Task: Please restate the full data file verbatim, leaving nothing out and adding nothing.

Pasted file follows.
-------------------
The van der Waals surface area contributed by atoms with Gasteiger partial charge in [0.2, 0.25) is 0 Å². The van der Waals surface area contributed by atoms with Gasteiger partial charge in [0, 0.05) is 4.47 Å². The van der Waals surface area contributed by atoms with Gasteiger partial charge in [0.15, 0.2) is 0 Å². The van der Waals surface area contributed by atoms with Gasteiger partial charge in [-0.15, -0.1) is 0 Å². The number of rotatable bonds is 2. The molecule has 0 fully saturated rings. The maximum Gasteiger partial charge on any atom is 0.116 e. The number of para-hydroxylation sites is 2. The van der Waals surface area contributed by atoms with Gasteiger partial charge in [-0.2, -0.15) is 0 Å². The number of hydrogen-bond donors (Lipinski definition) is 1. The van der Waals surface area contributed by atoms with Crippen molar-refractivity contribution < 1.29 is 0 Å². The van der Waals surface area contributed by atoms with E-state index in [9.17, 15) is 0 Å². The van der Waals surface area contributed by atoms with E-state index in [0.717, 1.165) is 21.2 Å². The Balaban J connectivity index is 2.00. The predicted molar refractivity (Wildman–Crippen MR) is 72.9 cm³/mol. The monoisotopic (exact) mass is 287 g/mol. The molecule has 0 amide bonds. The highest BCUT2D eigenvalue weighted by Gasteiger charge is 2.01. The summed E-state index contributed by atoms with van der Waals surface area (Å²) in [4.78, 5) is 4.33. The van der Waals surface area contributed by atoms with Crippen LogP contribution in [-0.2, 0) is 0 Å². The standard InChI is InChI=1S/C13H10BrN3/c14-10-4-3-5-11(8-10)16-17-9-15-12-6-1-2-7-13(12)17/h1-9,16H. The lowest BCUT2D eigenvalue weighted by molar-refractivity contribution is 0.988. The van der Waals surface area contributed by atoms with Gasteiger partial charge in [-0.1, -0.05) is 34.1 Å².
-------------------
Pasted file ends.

The van der Waals surface area contributed by atoms with Gasteiger partial charge in [0.2, 0.25) is 0 Å². The van der Waals surface area contributed by atoms with Gasteiger partial charge in [0, 0.05) is 4.47 Å². The van der Waals surface area contributed by atoms with Gasteiger partial charge in [0.15, 0.2) is 0 Å². The van der Waals surface area contributed by atoms with Gasteiger partial charge in [-0.15, -0.1) is 0 Å². The number of rotatable bonds is 2. The molecule has 0 fully saturated rings. The maximum Gasteiger partial charge on any atom is 0.116 e. The number of para-hydroxylation sites is 2. The van der Waals surface area contributed by atoms with Gasteiger partial charge in [-0.2, -0.15) is 0 Å². The number of hydrogen-bond donors (Lipinski definition) is 1. The van der Waals surface area contributed by atoms with Crippen molar-refractivity contribution < 1.29 is 0 Å². The van der Waals surface area contributed by atoms with E-state index in [9.17, 15) is 0 Å². The van der Waals surface area contributed by atoms with E-state index in [0.717, 1.165) is 21.2 Å². The Balaban J connectivity index is 2.00. The predicted molar refractivity (Wildman–Crippen MR) is 72.9 cm³/mol. The monoisotopic (exact) mass is 287 g/mol. The molecule has 0 amide bonds. The highest BCUT2D eigenvalue weighted by Gasteiger charge is 2.01. The summed E-state index contributed by atoms with van der Waals surface area (Å²) in [4.78, 5) is 4.33. The van der Waals surface area contributed by atoms with Crippen LogP contribution in [-0.2, 0) is 0 Å². The standard InChI is InChI=1S/C13H10BrN3/c14-10-4-3-5-11(8-10)16-17-9-15-12-6-1-2-7-13(12)17/h1-9,16H. The lowest BCUT2D eigenvalue weighted by molar-refractivity contribution is 0.988. The van der Waals surface area contributed by atoms with Gasteiger partial charge in [-0.1, -0.05) is 34.1 Å².